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An outfit called Transparency International has published a list of 180 countries ranked in order of their perceived corruption. Its 2009 Corruption Perceptions Index (CPI), a measure of domestic and public sector corruption is released today.
“At a time when massive stimulus packages, fast-track disbursements of public funds and attempts to secure peace are being implemented around the world, it is essential to identify where corruption blocks good governance and accountability, in order to break its corrosive cycle” said Huguette Labelle, Chair of Transparency International (TI).
The vast majority of the 180 countries included in the 2009 index score below five on a scale from 0 (perceived to be highly corrupt) to 10 (perceived to have low levels of corruption). The CPI measures the perceived levels of public sector corruption in a given country and is a composite index, drawing on 13 different expert and business surveys.
Highest scorers in the 2009 CPI are New Zealand at 9.4, Denmark at 9.3, Singapore and Sweden tied at 9.2 and Switzerland at 9.0. These scores reflect political stability, long-established conflict of interest regulations and solid, functioning public institutions. The USA comes in 19th, one place below the UK.
Fragile, unstable states linger at the bottom of the index. These are: Somalia, with a score of 1.1, Afghanistan at 1.3, Myanmar at 1.4 and Sudan tied with Iraq at 1.5. These results demonstrate that countries which are perceived as the most corrupt are also those plagued by long-standing conflicts, which have torn apart their governance infrastructure.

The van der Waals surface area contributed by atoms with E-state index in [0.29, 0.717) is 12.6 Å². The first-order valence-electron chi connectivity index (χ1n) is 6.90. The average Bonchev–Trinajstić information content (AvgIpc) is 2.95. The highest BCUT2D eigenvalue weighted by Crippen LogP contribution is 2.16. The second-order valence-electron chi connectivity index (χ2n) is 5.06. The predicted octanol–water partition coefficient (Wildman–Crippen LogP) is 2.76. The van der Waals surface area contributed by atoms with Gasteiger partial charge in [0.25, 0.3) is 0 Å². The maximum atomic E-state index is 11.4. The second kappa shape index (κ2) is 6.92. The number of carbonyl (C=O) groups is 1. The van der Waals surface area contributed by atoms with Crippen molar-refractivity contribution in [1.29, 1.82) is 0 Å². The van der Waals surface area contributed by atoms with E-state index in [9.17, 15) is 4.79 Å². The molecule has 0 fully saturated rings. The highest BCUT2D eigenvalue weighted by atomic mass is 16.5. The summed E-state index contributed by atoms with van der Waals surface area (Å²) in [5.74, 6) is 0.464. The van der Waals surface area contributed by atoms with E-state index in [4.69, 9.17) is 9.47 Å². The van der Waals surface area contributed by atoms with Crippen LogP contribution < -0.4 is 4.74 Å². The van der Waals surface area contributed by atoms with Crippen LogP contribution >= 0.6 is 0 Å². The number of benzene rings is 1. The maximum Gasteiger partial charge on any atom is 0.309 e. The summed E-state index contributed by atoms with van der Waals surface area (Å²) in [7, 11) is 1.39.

According to TI, when essential institutions are weak or non-existent, corruption spirals out of control and the plundering of public resources feeds insecurity and impunity. Corruption also makes normal a seeping loss of trust in the very institutions and nascent governments charged with ensuring survival and stability.
“Stemming corruption requires strong oversight by parliaments, a well performing judiciary, independent and properly resourced audit and anti-corruption agencies, vigorous law enforcement, transparency in public budgets, revenue and aid flows, as well as space for independent media and a vibrant civil society,” said Labelle. “The international community must find efficient ways to help war-torn countries to develop and sustain their own institutions.”
Bribery, cartels and other corrupt practices undermine competition and contribute to massive loss of resources for development in all countries, especially the poorest ones. Between 1990 and 2005, more than 283 private international cartels were exposed that cost consumers around the world an estimated US $300 billion in overcharges, as documented in a recent TI report.
The report adds that, as the G20 nations tackle financial sector and economic reforms, it is critical to address corruption as a substantial threat to a sustainable economic future.
Top Ten Least Corrupt Countries, 2009
1. New Zealand
The full report can be found on TI’s site here.